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A combinatory is a subchapter of the calculus of probabilities and a field of arithmetics. It studies the possibility of organising objects in final sets and the possibility of organising under favourable conditions to resolve such tasks as: how many possibilities are there to guess 6 correct numbers out of 49 in a lottery; what combination of letters are possible to create a particular word, etc. Objects can be numbers, letters, persons, attempts and other objects and we usually refer to them as elements. However, when representing a particular task, we usually use numbers or letters. Most types of these kinds of tasks are used for an entertaining form of mathematics. In our case, we will attempt to use theories of numbers and graphs to apply methods of solving problems to certain fundamental samples.
With combinatorial tasks, we usually search the number of possible solutions. Because the number of combinatorial problems is the same as the number of questions, it is possible to only consider some of them in a generalised form. Basic concepts of combinatory are permutation, combination and variation.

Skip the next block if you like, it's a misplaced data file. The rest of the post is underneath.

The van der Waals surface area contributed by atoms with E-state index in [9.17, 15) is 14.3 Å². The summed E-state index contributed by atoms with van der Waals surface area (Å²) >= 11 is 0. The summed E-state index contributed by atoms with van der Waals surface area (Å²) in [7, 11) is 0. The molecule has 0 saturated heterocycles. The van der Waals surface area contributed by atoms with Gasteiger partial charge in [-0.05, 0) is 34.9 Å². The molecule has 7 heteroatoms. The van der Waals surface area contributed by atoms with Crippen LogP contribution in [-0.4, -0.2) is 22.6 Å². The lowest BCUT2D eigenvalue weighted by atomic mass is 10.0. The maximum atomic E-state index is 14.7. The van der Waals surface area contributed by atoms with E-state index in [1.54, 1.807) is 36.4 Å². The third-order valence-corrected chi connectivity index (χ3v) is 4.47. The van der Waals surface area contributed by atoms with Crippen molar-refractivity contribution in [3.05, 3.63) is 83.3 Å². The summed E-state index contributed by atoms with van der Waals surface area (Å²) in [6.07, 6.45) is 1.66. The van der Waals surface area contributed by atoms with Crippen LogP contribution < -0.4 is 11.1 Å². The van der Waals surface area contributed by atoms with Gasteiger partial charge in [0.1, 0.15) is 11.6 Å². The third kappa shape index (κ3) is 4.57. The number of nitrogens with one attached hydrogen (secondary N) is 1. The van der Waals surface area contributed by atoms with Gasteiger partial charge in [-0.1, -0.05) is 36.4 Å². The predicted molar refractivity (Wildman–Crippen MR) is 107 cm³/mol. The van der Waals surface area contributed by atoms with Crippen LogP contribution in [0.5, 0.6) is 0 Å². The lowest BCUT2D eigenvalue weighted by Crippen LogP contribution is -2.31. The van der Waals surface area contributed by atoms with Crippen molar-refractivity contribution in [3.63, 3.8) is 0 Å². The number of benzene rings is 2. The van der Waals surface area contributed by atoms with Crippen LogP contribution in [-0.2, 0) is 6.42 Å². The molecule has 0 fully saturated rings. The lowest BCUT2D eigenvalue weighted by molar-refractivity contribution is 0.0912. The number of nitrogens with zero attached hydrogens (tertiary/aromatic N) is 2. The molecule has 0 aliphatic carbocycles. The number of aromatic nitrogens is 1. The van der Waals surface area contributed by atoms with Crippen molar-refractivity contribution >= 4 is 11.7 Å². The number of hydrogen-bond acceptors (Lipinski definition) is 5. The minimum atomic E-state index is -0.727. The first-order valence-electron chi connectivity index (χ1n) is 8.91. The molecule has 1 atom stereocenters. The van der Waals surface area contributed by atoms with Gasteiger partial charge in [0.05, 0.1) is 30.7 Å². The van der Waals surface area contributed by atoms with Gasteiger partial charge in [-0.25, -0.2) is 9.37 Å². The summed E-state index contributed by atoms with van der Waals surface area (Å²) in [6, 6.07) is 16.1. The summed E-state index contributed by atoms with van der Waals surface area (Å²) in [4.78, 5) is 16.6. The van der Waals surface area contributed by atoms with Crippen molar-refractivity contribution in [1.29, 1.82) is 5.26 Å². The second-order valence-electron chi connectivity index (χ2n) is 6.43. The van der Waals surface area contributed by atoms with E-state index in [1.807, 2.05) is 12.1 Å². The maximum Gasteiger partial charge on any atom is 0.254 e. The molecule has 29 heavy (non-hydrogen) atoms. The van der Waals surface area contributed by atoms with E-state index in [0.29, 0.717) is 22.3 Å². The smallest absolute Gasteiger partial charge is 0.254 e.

Each set of an unlimited number of elements positioned in some order and in which all elements apply is called a permutation of elements.
1a) Permutation without Repeats
Permutation refers to an order and is derived from the Latin word of permutatio - exchange. Each set of a selected number n of objects is referred to as an n set <n-tící> . A permutation without repeats occurs when each element within it appears only once.
The number of all permutations of n elements is 126.96.36.199…n = n! The attained number n! is called the factorial of n. According to this formula, by replacing <[exchange..] triplets of elements we get 3!, or 6 orderings.
Pn refers to the number of permutations of elements of number n.
Pn = n . (n-1) . (n-2)….3 . 2 . 1 = n! For the number Pn of all n <n-tic> permutations without repeats, it applies that Pn = n!. However, because n! = n.(n –1)!, it can also be written that Pn = n. Pn -1. We refer to this calculation as a recursive algorithm.
1b) Permutation with Repeats
If among n elements there are only k different ones and if k<n, we refer to it as permutation with repeats, where each n tici < , more than k elements occur.
A permutation assumes that none of the k elements is lacking in any given n-tici < . If this case can be simplified such that element a occurs in permutationa-times, element b b-times and element c g-times, then the number of all ordered n-tic < and the number of all permutations is
P(n, a,b,c …k)